from the history-at-christmas dept
A federal Anti-SLAPP law was introduced in Congress, and went nowhere. It's something we desperately need, and it's ridiculous that Congress hasn't taken up the issue. Various online publications were still whining about Google sending them traffic. Meanwhile, as the recording industry was whining about piracy, we noted that it would likely be blaming something else within a decade (I think streaming sites are the current obsession). IsoHunt lost a key ruling in court, saying that the site "induced" infringement by showing what was popular -- and also because the court took some statements by the site's founder out of context.
China took unending Hollywood-funded pressure to ramp up its efforts to stop copyright infringement... and used it as an excuse to censor more of the stuff on the internet that the Chinese government didn't like. Meanwhile, a German court decided that TV schedule information was covered by copyright. Demi Moore's lawyers thought that it was defamation to suggest that her images had been photoshopped. And the NBA was fining players for happily tweeting about victories too soon after the game was done.
There are two other interesting stories, just because nearly identical issues have cropped up this week, five years later. First, we had a discussion on whether or not sites should be forced to take down content if a court rules against the user -- if the user can't be found or is unable to do anything about the content. The sites are protected by Section 230 and don't need to do anything -- but some are suggesting otherwise. In fact, a judge in NY was suggesting that a Right To Be Forgotten might be a good remedy in this situation. The second was a story out of Chicago, done by the Chicago Tribune, noting that red light cameras seemed to be leading to more accidents. We've been reporting on this exact thing for many, many years, but this past week the very same Chicago Tribune reported on the very same issue again after doing a more detailed look at the numbers. Turns out its story from five years ago still held true: red light cameras increase crashes.
Ten Years Ago:
Do you remember when Cablevision thought that it was going to get into the satellite TV game and compete with DirecTV and Dish? It was called Voom and it failed miserably. Blockbuster (remember that company?) was realizing that Netflix was real competition. During this holiday season -- but years before smartphones were really a thing -- we were discussing the issue of bringing your email on vacation.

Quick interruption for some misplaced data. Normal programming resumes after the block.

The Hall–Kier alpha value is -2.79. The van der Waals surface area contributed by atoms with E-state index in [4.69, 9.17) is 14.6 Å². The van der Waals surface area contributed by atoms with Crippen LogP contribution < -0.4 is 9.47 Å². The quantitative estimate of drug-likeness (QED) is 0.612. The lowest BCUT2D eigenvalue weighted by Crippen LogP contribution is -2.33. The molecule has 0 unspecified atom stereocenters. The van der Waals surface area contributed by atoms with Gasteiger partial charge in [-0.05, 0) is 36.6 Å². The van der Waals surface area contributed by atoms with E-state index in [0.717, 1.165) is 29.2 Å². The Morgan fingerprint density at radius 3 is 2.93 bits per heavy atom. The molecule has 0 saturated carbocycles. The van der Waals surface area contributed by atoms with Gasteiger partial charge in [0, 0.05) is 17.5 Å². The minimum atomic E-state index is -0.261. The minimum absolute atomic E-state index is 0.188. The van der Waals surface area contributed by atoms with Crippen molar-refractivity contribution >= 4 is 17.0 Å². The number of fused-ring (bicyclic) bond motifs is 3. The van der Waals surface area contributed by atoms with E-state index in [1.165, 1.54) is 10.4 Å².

Despite all the fears about kids learning "texting speak," studies were showing that kids can understand the context and know they have to write differently in formal settings rather than sending a text to a friend. And yet some people still don't believe this. Trust me: kids are smarter than you think. Finally, we were learning about more and more documentaries that could never be shown again, because original licenses for archival footage and/or music wouldn't allow them to ever be shown again.
Fifteen Years Ago:
While most people were correctly predicting that the shift from 1999 to 2000 would not result in the Y2K bug ending the world, MTV was still pulling a publicity stunt and sending six people into a bunker to repopulate the world after everything fell apart. I wonder if they're still down there. Speaking of bad predictions, some were saying that Amazon.com was finished. In 1999. Oops. But, more seriously, online shopping was having some trouble delivering Christmas gifts on time.
Fifteen years ago, there were some early attempts to monitor driving traffic by looking at mobile phone data. The idea seemed perplexing to us -- and we wondered about the privacy implications. Of course, fifteen years later, we're all tracked everywhere we go... but we have pretty decent information about the traffic when we're driving. Finally, in those early days on the web, you could still put up fake job listings and convince people they were interviewing for a job at CBS.
Thirty Two Years Ago
Time Magazine named "the personal computer" as its "Person of the Year" -- the first time it went to a non person.